Class-Action Lawsuit Challenging 2009 CSU Tuition Hike Favors University System

A San Francisco Superior Court jury voted 9-3 Friday in favor of the California State University system, headquartered in Long Beach, rejecting a class-action lawsuit that challenged the validity of the CSU Board of Trustees’ May 2009 vote to raise tuition by 10 percent due to lack of state funding.

The CSU state-wide system was found to have acted properly when it hiked tuition, despite claims by students that they were unfairly double-billed, the jury ruled.

“Today’s verdict affirms the California State University’s commitment to student success and the fiscal stability of the university for future generations of Californians,” said Framroze Virjee, CSU executive vice chancellor and general counsel, in a statement.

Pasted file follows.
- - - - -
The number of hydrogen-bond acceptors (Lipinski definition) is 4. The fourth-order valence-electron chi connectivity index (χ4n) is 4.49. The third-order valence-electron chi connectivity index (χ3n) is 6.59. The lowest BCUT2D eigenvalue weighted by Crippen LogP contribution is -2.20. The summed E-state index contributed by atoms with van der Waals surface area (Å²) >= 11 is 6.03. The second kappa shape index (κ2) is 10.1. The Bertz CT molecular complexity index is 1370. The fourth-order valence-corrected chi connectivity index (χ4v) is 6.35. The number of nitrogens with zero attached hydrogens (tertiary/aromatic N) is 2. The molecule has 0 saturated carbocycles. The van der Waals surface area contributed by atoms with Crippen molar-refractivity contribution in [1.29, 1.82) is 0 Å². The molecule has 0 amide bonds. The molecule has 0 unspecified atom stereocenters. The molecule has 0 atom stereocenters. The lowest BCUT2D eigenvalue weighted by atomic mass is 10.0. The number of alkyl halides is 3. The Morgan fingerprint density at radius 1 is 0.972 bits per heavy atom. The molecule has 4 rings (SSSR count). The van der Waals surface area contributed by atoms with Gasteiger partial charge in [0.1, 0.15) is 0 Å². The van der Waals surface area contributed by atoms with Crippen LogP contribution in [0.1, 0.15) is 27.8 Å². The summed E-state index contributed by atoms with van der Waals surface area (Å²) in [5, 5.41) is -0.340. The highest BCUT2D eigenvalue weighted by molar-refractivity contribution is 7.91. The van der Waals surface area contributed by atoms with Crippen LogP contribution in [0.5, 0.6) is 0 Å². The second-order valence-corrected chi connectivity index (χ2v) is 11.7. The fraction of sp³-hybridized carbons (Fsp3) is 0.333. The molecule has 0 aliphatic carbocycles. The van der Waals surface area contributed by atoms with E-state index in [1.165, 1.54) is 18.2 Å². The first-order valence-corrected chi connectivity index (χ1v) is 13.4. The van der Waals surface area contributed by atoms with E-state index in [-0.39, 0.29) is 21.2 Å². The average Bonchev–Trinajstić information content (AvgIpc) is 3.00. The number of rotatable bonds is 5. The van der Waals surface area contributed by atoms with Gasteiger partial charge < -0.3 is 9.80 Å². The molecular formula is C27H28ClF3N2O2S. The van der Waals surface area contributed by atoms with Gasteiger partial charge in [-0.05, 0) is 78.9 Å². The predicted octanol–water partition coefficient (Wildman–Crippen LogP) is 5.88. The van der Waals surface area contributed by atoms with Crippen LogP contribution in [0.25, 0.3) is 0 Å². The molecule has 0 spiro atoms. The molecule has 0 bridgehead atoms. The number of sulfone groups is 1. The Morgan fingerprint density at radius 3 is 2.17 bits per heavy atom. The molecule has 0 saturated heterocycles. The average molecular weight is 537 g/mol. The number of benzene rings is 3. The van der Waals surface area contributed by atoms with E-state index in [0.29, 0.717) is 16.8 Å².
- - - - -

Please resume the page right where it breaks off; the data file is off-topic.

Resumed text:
He said that raising tuition fees is always a last resort decision and CSU did so responsibly to preserve academic programs and minimize disruption to students completing their degrees.

“With the state’s reinvestment in the university, tuition fees have remained stable for the past four years,” he said. “The CSU continues to offer one of the most affordable quality undergraduate degree programs in the nation.”

Five students sued the CSU on behalf of about 200,000 students, contending the fall 2009 tuition hike was illegal because they already paid their tuition for that semester. The Board of Trustees voted May 13, 2009 to boost tuition by 10 percent because CSU officials said the system was facing “an unprecedented and devastating financial crisis” at the time. The school had seen back-to-back cuts in state funding.

Attorneys for CSU argued that students were repeatedly warned tuition and fees can change at any time.

City News Service contributed to this report.



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